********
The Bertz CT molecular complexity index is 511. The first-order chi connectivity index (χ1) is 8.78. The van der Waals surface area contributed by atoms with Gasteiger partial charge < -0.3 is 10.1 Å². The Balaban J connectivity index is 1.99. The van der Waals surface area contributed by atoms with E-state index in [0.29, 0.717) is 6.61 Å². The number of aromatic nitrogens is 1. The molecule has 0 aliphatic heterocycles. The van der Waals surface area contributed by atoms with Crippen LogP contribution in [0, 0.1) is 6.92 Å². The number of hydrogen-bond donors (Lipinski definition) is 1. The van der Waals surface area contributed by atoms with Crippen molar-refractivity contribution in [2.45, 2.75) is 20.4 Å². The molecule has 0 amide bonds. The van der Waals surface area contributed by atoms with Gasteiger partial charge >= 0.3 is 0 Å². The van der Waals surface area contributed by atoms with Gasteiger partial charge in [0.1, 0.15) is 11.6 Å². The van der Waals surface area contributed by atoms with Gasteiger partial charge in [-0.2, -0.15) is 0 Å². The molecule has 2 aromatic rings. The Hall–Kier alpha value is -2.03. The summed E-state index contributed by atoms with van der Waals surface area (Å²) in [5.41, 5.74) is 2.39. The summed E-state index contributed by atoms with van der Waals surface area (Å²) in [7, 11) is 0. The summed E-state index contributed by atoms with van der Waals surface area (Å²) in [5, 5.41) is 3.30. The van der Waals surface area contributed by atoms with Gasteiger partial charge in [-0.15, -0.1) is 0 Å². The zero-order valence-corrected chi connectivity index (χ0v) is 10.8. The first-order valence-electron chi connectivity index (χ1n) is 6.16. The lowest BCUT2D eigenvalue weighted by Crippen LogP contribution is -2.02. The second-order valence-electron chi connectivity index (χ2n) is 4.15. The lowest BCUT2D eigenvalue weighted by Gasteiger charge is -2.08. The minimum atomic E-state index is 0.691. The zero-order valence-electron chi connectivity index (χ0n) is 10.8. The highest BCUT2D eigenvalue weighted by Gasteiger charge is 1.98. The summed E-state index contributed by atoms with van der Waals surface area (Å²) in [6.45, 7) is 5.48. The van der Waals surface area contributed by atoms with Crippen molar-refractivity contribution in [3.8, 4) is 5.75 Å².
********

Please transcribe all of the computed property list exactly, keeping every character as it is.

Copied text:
The Bertz CT molecular complexity index is 511. The first-order chi connectivity index (χ1) is 8.78. The van der Waals surface area contributed by atoms with Gasteiger partial charge < -0.3 is 10.1 Å². The Balaban J connectivity index is 1.99. The van der Waals surface area contributed by atoms with E-state index in [0.29, 0.717) is 6.61 Å². The number of aromatic nitrogens is 1. The molecule has 0 aliphatic heterocycles. The van der Waals surface area contributed by atoms with Crippen LogP contribution in [0, 0.1) is 6.92 Å². The number of hydrogen-bond donors (Lipinski definition) is 1. The van der Waals surface area contributed by atoms with Crippen molar-refractivity contribution in [2.45, 2.75) is 20.4 Å². The molecule has 0 amide bonds. The van der Waals surface area contributed by atoms with Gasteiger partial charge >= 0.3 is 0 Å². The van der Waals surface area contributed by atoms with Gasteiger partial charge in [0.1, 0.15) is 11.6 Å². The van der Waals surface area contributed by atoms with Gasteiger partial charge in [-0.2, -0.15) is 0 Å². The molecule has 2 aromatic rings. The Hall–Kier alpha value is -2.03. The summed E-state index contributed by atoms with van der Waals surface area (Å²) in [5.41, 5.74) is 2.39. The summed E-state index contributed by atoms with van der Waals surface area (Å²) in [7, 11) is 0. The summed E-state index contributed by atoms with van der Waals surface area (Å²) in [5, 5.41) is 3.30. The van der Waals surface area contributed by atoms with Gasteiger partial charge in [-0.15, -0.1) is 0 Å². The zero-order valence-corrected chi connectivity index (χ0v) is 10.8. The first-order valence-electron chi connectivity index (χ1n) is 6.16. The lowest BCUT2D eigenvalue weighted by Crippen LogP contribution is -2.02. The second-order valence-electron chi connectivity index (χ2n) is 4.15. The lowest BCUT2D eigenvalue weighted by Gasteiger charge is -2.08. The minimum atomic E-state index is 0.691. The zero-order valence-electron chi connectivity index (χ0n) is 10.8. The highest BCUT2D eigenvalue weighted by Gasteiger charge is 1.98. The summed E-state index contributed by atoms with van der Waals surface area (Å²) in [6.45, 7) is 5.48. The van der Waals surface area contributed by atoms with Crippen molar-refractivity contribution in [3.8, 4) is 5.75 Å².